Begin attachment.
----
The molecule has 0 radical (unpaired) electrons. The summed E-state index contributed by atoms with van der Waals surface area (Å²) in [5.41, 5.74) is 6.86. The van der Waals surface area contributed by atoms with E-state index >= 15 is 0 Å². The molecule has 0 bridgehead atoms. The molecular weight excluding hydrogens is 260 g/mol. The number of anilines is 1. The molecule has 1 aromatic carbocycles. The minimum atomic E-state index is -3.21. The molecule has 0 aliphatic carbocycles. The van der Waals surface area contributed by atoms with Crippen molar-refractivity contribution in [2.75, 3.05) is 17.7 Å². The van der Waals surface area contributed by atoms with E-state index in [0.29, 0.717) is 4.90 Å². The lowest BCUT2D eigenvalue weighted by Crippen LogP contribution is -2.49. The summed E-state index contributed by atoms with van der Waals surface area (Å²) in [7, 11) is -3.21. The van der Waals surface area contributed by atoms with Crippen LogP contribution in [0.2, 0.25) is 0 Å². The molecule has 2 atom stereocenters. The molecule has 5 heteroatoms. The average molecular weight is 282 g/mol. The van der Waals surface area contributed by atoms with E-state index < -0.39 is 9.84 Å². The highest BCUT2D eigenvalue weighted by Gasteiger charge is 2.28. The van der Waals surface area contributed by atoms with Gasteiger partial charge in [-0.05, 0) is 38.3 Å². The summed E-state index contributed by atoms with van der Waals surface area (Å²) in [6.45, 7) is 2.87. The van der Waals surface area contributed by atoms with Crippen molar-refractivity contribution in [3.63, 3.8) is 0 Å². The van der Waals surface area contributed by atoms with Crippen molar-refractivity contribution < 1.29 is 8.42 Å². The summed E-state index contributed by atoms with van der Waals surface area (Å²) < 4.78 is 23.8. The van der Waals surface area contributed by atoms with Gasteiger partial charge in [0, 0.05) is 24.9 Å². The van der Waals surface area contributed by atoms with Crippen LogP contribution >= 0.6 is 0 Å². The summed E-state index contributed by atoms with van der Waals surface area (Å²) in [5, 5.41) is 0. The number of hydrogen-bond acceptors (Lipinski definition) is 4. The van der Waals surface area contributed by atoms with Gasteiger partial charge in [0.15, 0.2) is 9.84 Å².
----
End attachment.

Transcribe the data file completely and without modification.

The molecule has 0 radical (unpaired) electrons. The summed E-state index contributed by atoms with van der Waals surface area (Å²) in [5.41, 5.74) is 6.86. The van der Waals surface area contributed by atoms with E-state index >= 15 is 0 Å². The molecule has 0 bridgehead atoms. The molecular weight excluding hydrogens is 260 g/mol. The number of anilines is 1. The molecule has 1 aromatic carbocycles. The minimum atomic E-state index is -3.21. The molecule has 0 aliphatic carbocycles. The van der Waals surface area contributed by atoms with Crippen molar-refractivity contribution in [2.75, 3.05) is 17.7 Å². The van der Waals surface area contributed by atoms with E-state index in [0.29, 0.717) is 4.90 Å². The lowest BCUT2D eigenvalue weighted by Crippen LogP contribution is -2.49. The summed E-state index contributed by atoms with van der Waals surface area (Å²) in [7, 11) is -3.21. The van der Waals surface area contributed by atoms with Crippen LogP contribution in [0.2, 0.25) is 0 Å². The molecule has 2 atom stereocenters. The molecule has 5 heteroatoms. The average molecular weight is 282 g/mol. The van der Waals surface area contributed by atoms with E-state index < -0.39 is 9.84 Å². The highest BCUT2D eigenvalue weighted by Gasteiger charge is 2.28. The van der Waals surface area contributed by atoms with Gasteiger partial charge in [-0.05, 0) is 38.3 Å². The summed E-state index contributed by atoms with van der Waals surface area (Å²) in [6.45, 7) is 2.87. The van der Waals surface area contributed by atoms with Crippen molar-refractivity contribution in [3.63, 3.8) is 0 Å². The van der Waals surface area contributed by atoms with Crippen molar-refractivity contribution < 1.29 is 8.42 Å². The summed E-state index contributed by atoms with van der Waals surface area (Å²) < 4.78 is 23.8. The van der Waals surface area contributed by atoms with Gasteiger partial charge in [0, 0.05) is 24.9 Å². The van der Waals surface area contributed by atoms with Crippen LogP contribution >= 0.6 is 0 Å². The summed E-state index contributed by atoms with van der Waals surface area (Å²) in [5, 5.41) is 0. The number of hydrogen-bond acceptors (Lipinski definition) is 4. The van der Waals surface area contributed by atoms with Gasteiger partial charge in [0.15, 0.2) is 9.84 Å².